I wrote this in the comments section of Debbie’s blog:
I find really interesting (and disturbing) when one non-white group performs the stereotypes of other non-white groups and cannot make the connections or commonalities of mockery, bias, oppression, etc. My fellow graduate students and I at Illinois worked hard to show the undergrads that the Chief mascot was not entirely unlike the Pekin Chinks mascot at a high school only a couple hours from town in an effort to form some pan-ethnic solidarity around the Chief issue, and I guess I should not have been surprised at how resistant some of them were to seeing the connections. How would Asian Americans feel if we saw non Asian American people playing “Japanese Interment” or “Blacks v Koreans in the 1992 LA Riots” or “Chinese miners v white miners”? This speaks first to a major failing on our education system in not educating our young people on, well, let’s just call it appropriate behavior, and second on the failure of our books in perpetuating these stereotypes in children’s literature. This is a pretty egregiously (I’ve been using this word a lot lately) horrific and inappropriate depiction. I think that it exists at all means that we haven’t been taught to think about other people, only about ourselves (if at all), and that is frightening.
I think there are many reasons why this book was approved for publication:
- Apparently no one – NO ONE – at Random House stood up and said, “Hey, isn’t this stereotyping? Maybe we should think twice…” or if they did, no one listened, and the book went to press. This reminds me of Lady Gaga’s “Born This Way” song – did NO ONE on her production team have an issue with her using the word “Orient”?! Seriously??!
- Another reason is because kids really are still playing “Cowboys and Indians” or “Settlers and Indians” or “Take-Your-Pick and Indians” – parents continue to condone this behavior, however racist and misinformed and inaccurate.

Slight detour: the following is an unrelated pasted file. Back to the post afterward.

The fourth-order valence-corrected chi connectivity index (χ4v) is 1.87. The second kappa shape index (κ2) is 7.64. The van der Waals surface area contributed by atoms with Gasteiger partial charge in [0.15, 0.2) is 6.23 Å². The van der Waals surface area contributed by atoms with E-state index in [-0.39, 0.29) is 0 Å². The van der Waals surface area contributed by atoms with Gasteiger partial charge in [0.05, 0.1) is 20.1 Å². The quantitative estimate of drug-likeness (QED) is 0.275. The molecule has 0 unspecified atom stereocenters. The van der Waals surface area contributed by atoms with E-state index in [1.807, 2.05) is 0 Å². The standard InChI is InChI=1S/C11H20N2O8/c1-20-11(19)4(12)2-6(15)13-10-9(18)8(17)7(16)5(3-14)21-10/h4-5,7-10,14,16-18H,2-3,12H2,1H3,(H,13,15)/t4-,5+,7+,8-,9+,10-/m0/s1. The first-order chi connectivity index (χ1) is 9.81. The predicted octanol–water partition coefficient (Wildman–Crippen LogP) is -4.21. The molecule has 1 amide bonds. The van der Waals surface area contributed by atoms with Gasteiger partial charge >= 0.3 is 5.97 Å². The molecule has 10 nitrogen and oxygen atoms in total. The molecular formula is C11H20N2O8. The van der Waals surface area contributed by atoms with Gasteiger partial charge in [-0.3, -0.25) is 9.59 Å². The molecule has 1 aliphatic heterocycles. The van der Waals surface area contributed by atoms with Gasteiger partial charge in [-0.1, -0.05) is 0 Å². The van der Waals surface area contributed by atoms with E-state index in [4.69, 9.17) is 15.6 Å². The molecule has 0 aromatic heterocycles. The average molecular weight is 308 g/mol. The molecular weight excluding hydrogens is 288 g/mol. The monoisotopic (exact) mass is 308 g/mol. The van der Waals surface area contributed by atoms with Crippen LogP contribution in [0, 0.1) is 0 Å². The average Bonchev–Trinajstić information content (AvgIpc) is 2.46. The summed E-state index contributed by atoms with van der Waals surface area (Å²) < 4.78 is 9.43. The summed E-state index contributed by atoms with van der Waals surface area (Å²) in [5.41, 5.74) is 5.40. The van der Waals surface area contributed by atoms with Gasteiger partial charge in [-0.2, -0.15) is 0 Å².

- And finally, specifically regarding the fact that both Lenore Look and LeUyen Pham are Asian American – well, I wonder about their racial experiences, perspectives, sensibilities. And then I wonder about other Asian Americans in the publishing industry and we Asian American scholars, all of whom are working hard to create and promote the best and most realistic and accurate (give or take artistic and creative license) books for young people. But this is not the best of books for young people. This is one of the worst, most blatant and egregious instances of Native American stereotyping. It grieves me that we are guilty of creating images that are hurtful and harmful, and I think it’s largely systematic because we have not been taught that they are so. Or perhaps we have, and we didn’t or refuse to listen, because it’s not MY group, not MY issue. Which in some ways is worse.
I am angry – really, really angry – that we have not all learned how to be sympathetic and empathetic. I am angry – really, really angry – that in 2011 this kind of book can still be published. I am angry – really, really angry – that we clearly have MUCH more work to do.
As an educator, I extremely conflicted. I love the Alvin Ho books so much that I assign them in my Library Materials for Children course (and have already ordered them for 2011 Fall), but the publication of this new book casts a very dark shadow on how I now perceive the series, and whether or not I will continue to promote it. One thing I know for sure: this is NOT okay.